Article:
Within the context of applying for a job with a top-tier employer, for example a leading investment bank, a score of 50 or less is weak, 60 is almost-but-not-quite good enough, a score of 70 would be reasonably likely to get you interviewed, and 85 would almost certainly get you interviewed. Note that it is highly unlikely that anyone could score maximum points.

Your overall score was 44.

Remember: you are not independent! Most participants inflate their own grades. In a recent trial with 32 candidates, we found that in 29 cases, the grade they gave themselves was higher than the grade we gave them. We also tested their cover letters, and found similar results.

Click here to get an independent grading by experts that will help you understand how your resume can be improved. Our independent experts are a panel of 3 professionals who have selected and interviewed hundreds of candidates for investment banks. We strongly believe the grade you get from us will accurately represent how you will be perceived by leading employers.

You cannot improve some things, including the perceived quality of your university or college, your high school (A-levels, SAT or equivalent scores), your undergraduate degree result, your postgraduate degree, and the relevance of your degree subject. You also cannot improve your grades for work authorization, foreign travel or languages. Everything else can be improved!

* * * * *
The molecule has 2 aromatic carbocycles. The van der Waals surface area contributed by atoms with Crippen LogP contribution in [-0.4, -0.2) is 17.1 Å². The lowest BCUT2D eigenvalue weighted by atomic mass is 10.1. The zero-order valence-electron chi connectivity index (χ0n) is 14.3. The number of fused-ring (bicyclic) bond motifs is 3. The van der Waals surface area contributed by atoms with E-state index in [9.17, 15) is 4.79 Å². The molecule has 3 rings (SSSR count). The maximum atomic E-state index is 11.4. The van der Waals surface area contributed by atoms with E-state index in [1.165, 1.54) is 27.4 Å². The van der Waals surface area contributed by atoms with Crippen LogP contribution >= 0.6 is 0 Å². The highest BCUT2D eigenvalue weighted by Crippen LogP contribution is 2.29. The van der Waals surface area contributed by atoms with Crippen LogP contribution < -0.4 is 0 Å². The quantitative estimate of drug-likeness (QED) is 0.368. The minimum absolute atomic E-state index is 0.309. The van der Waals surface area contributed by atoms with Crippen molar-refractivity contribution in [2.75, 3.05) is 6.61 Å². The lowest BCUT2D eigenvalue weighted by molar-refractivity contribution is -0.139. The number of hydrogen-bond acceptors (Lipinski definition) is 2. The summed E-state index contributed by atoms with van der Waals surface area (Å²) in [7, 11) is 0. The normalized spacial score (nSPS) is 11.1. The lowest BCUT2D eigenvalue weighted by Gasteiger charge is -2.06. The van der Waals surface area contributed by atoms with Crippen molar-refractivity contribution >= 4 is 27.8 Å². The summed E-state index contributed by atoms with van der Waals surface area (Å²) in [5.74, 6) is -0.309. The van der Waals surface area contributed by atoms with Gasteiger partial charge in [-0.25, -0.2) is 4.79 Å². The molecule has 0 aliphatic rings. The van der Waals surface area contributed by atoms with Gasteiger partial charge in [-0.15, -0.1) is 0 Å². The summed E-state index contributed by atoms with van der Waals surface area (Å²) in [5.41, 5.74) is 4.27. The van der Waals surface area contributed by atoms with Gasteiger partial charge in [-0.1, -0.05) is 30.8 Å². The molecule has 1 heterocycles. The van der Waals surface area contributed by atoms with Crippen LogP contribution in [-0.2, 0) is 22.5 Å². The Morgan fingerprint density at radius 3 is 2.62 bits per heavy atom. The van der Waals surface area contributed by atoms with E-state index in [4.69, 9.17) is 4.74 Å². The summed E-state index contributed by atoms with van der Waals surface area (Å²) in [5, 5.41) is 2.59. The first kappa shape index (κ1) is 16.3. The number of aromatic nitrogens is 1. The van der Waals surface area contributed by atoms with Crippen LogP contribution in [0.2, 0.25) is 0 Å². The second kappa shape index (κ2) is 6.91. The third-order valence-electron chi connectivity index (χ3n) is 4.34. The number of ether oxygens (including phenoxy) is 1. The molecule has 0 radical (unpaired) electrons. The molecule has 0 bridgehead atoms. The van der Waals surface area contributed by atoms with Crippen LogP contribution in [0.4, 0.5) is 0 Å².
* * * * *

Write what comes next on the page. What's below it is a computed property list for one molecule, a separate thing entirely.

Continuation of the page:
You scored 1. Given a potential score of 25, there is scope for significant improvement by making what you have done sound much more impressive.

Work Experience

You scored 11. Given a potential score of 20, this is something you can improve (a) by getting more and better experience and (b) by describing the work experience you have had in a more impressive way, so that it sells your skills more effectively.


You gave yourself a grade of 4 out of 6. There is no excuse for not scoring maximum marks here. Cosmetics are easy to fix.

Other Data

You gave yourself a grade of 1 out of 5. The purpose of this section is to make a recruiter pick up your résumé, read the Other Data section and say to himself 'Cool - I'd like to meet this person!' Anything less than a 5 just isn't good enough.

Related articles:

Twenty skills to list on your banking CV if you want a job now

Recruiters confess the real reasons they ignore your resume

A good, simple trick for making yourself far more interesting to finance recruiters




AUTHORSarah Butcher Global Editor
  • wa
    13 September 2014

    Got an advice from a retired recruitment specialist. Don't get scammed.
    Every organisation has their own system, else they'd all be the same - average.
    Why get rejected by people who are not involved, and just trying to learn?